Why The Collapsing Chinese Credit Impulse Is All That Matters

Back in June 2017, we wrote that if one had to follow just one macro indicator that impacts virtually every aspect of the global economy, that would be the Chinese credit impulse. Not surprisingly, the article was titled "Why The (Collapsing) Credit Impulse Is All That Matters."

Today, almost a year and a half later, the world is once again on the verge of a recession, with China - whose recent economic data has been on the verge of disaster - closely watched as the spark that could light the next global economic and financial conflagration. And not surprisingly, it is again all about the Chinese credit impulse, which - it should come as no surprise - has dropped to just shy of a fresh post-crisis low (note how it was China's record credit impulse burst in 2009 that dragged the world out of a global recession).

Which brings us to the latest Chinese data overnight, which as we discussed yesterday showed that activity has further disappointed with Industrial Production missing and consumption/retail sales slowing, a message consistent with what we heard yesterday from global central banks, as the global slowdown forced both the ECB and SNB to lower 2019 growth- and inflation- estimates, along with the Bundesbank today cutting the German growth projection as well (while the latest PMI data showed German private sector expansion dropped to a four year lows)—all corresponding with the Fed’s own “dovish pivot.”

So with attention focusing on China, Nomura's Ting Lu’s this morning reiterates his view on the sequencing of China's economic data, and expects the front-loading of exports to continue over the 90-day truce period, which will help support production in December however this benefit will be somewhat offset by weakening external demand, and thereafter into 1H19 (esp Q2), data will show significant slowdown, as the pull-forward around the tariff front-loading will fade in conjunction with the negative impacts of the cooling housing sector and the overall credit down-cycle.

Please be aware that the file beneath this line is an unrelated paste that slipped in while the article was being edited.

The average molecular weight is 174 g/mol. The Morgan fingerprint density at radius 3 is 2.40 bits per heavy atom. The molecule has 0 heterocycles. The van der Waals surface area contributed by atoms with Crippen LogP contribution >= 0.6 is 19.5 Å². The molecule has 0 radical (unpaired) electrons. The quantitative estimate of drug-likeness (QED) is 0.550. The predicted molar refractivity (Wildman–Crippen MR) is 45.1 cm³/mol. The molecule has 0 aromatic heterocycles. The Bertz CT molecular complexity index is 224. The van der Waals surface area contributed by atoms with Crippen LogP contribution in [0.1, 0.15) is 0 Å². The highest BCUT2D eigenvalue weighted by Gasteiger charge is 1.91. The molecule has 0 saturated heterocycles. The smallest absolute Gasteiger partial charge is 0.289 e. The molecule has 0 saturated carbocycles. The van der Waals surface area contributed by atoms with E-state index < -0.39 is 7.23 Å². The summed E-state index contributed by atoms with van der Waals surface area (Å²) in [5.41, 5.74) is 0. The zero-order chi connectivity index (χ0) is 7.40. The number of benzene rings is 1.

As a result, Ting believes it will be in 2Q19 when Beijing is forced to escalate policy easing/stimulus measures as the data negativity hits “breaking point," with RRR cuts, infrastructure spending, VaT cuts, RMB depreciation and deregulation in large city property sectors, which will eventually drive a bottoming-out in the data thereafter.

How does all of this feed into China's credit impulse? Well, as Charlie McElligott writes this morning, echoing our favorite macro theme, the Chinese credit impulse, with its negative "flow", continues to dictate thematic macro themes such as: weaker inflation, weaker growth, the collapsing "cyclicals/defensives" ratio, fading industrial metals and, most importantly, forcing speculative positioning in 10Y Treasuries to cover their record short.

All this is shown in the thematic flow chart below, which begins (and ends) with the rate of change in China's credit impulse.